Both these comedians never as much as crack a sincere smile throughout the movie — they mostly play their characters as super serious — but the actors sure had a few laughs while filming scenes where someone gets a makeup brush up their nose, and one particular “treehouse confessions” bit involving scores of boinking jokes. There’s also a lot of apparent farting happening in these clips because, of course, there is.


Co-written and based on much of Seth Rogen’s upbringing, Superbad is a movie that’s only grown in popularity as the years roll by and everyone gets closer to how old McLovin would supposedly be right now. It was the movie that gave Oscar-nominee Jonah Hill his first leading role, catapulted both his and Michael Cera’s careers to the next level, and gave us the fun cop duo of Rogen and Bill Hader, who probably like to hang out with kids a little too much.

This blooper reel immediately has us howling, with Rogen seemingly not knowing how to get out of a car. It also features yet another actor getting assaulted by a bug while filming, and Cera gets red in the face as the crew tries to explain to him how to punch-not-punch a girl in the tit. 

The Other Guys 

It’s the movie that, for some inexplicable reason, decided to pair up Will Ferrell and Mark Wahlberg. It’s the movie that gave us the wonderfully improvised speech about tuna versus lions. It’s the movie that saw Samuel L. Jackson and Dwayne ‘The Rock’ Johnson hilariously “aim for the bushes.” It’s Adam McKay’s 2010 comedy, The Other Guys.

Like many of the entries in this list, the movie is way funnier than the trailer (which is preferable to the opposite of that). The behind-the-scenes shenanigans, too, are nothing but a hoot, what with Sam Jackson yelling like a person on a roller coaster during that green screen jump, Ferrell pretending to black out behind the wheel, and Rob Huebel coming up with the most bizarre things found in Ferrell’s car after a bunch of raunchy homeless folk had their way with it.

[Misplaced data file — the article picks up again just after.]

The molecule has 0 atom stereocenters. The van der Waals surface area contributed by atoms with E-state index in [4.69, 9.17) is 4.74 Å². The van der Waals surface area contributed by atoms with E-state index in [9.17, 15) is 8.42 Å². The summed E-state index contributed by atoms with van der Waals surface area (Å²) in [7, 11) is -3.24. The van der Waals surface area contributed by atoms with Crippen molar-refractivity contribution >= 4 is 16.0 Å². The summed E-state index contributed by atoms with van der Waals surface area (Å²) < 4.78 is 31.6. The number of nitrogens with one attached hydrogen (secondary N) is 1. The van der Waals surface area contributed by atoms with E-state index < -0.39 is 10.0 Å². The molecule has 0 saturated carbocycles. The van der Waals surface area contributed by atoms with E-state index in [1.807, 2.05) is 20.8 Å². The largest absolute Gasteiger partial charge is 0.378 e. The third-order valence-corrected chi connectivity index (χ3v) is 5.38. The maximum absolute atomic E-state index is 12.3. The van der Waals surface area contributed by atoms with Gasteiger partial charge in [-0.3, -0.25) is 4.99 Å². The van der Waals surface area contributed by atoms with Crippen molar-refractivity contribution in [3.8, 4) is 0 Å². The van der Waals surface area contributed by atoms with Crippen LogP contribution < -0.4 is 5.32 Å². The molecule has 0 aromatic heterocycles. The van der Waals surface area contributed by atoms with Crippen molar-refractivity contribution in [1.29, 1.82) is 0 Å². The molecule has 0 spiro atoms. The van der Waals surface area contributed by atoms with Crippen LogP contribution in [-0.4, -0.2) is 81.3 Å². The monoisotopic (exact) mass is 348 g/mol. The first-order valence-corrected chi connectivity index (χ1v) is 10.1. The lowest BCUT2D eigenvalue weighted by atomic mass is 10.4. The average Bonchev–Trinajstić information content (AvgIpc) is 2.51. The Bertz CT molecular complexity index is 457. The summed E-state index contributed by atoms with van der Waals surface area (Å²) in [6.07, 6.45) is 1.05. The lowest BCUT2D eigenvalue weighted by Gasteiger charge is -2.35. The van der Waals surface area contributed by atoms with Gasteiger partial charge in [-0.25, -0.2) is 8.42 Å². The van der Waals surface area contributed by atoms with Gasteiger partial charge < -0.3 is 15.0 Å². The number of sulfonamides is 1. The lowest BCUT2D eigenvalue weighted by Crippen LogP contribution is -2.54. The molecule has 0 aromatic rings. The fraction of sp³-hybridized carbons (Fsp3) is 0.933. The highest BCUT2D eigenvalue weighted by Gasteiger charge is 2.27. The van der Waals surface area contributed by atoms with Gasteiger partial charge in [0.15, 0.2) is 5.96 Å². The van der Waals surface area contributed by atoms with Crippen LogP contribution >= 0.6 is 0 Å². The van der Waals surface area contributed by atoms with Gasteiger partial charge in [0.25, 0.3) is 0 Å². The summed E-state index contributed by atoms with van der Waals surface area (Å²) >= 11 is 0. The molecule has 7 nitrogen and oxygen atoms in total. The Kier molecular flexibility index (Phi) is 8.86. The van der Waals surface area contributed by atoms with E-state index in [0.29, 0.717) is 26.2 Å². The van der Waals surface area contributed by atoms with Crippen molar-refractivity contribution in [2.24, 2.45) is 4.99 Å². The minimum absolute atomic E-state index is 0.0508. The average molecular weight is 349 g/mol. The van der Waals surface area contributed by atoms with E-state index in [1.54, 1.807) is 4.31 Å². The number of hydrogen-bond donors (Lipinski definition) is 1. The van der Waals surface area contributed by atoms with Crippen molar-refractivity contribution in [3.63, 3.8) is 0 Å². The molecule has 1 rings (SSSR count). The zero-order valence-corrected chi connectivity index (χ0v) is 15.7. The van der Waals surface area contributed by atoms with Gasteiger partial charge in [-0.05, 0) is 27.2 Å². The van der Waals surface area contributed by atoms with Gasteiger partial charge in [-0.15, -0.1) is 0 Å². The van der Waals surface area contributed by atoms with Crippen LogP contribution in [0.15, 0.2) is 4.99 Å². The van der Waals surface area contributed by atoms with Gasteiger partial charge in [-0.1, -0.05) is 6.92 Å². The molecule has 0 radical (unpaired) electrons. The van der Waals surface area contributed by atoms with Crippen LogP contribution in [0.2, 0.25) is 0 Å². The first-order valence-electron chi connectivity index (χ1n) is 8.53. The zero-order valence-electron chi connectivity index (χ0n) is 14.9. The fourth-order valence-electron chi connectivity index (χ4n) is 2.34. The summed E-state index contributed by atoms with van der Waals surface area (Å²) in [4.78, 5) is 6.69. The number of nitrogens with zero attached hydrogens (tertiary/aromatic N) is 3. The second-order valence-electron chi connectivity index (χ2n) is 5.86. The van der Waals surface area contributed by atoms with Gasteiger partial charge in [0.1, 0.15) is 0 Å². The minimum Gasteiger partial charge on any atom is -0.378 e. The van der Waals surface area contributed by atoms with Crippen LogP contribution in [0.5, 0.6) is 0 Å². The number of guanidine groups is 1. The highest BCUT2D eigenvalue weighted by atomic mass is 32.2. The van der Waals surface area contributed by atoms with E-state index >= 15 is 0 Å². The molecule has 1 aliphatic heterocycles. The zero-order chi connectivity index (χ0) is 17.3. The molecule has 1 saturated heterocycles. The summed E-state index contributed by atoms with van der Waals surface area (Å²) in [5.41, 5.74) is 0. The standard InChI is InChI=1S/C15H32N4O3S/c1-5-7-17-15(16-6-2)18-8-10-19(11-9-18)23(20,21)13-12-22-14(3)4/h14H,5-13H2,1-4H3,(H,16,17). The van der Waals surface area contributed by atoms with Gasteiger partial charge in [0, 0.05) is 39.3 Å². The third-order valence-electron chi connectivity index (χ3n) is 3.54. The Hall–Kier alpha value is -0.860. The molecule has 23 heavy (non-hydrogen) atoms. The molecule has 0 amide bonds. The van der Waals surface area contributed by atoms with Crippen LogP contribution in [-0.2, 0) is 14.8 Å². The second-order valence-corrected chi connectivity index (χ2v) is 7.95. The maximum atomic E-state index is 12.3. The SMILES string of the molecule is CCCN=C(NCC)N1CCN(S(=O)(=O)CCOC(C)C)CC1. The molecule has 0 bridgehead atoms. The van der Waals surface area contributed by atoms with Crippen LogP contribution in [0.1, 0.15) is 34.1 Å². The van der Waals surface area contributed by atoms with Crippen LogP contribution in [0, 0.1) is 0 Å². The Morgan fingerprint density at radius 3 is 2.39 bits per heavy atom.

Come for the sex jokes, stay for Michael Keaton taking his role as manager of Bed Bath & Beyond to great new heights.

Hot Fuzz 

Before any of you start feeling blue about there being only one of the Cornetto-trilogy movies in this list, fret not, for we might just do a sequel to this anyway. Who knows what pleasures await?! With so many comedies to choose from, though, we chose the single Simon Pegg/Nick Frost collab that features Timothy Dalton. No one can argue with that. 

The blooper clip is filled with British humor, Pegg’s inability to unlock or even just open a door, and the guys have a lot of fun with that “jog on” line. 


The movie that gave us a female-led cast who absolutely slayed in this spy comedy spoof also blessed us with Jason Statham’s funniest character to date. We talk a lot about this movie because it’s just that good, and every single actor delivers in this film that has Jude Law making weird cupcake faces and Rose Byrne sporting the biggest hair we’ve seen on a white woman that is not from the 18th century.

Good stuff. The 2015 comedy featuring a great scooter gag and an even greater kitchen fight has one of the best comedy blooper reels because that’s what you get from a movie where every single actor is hysterical. English actor Peter Serafinowicz has a really hard time getting through his filthy lines without laughing, Melissa McCarthy is just constantly funny (even when she screws up her lines), and at one point, Statham hits his jiggles on the bar of the boat.

The best thing, however, is this next gag reel that shows the actors being fed some of the jokes the writers came up with to test during filming. It showcases how incredibly talented they are as they seamlessly go from taking in the lines to performing them while, of course, struggling not to break. It’s delightful seeing Statham lose it upon hearing that microchip-computer joke for the first time, just like we did.

Kudos to that extra helping McCarthy remember “Gallagher.” Also, we totally need to have Cher do a cameo in the sequel.

Zanandi is still holding it out on Twitter.

Thumbnail: Columbia Pictures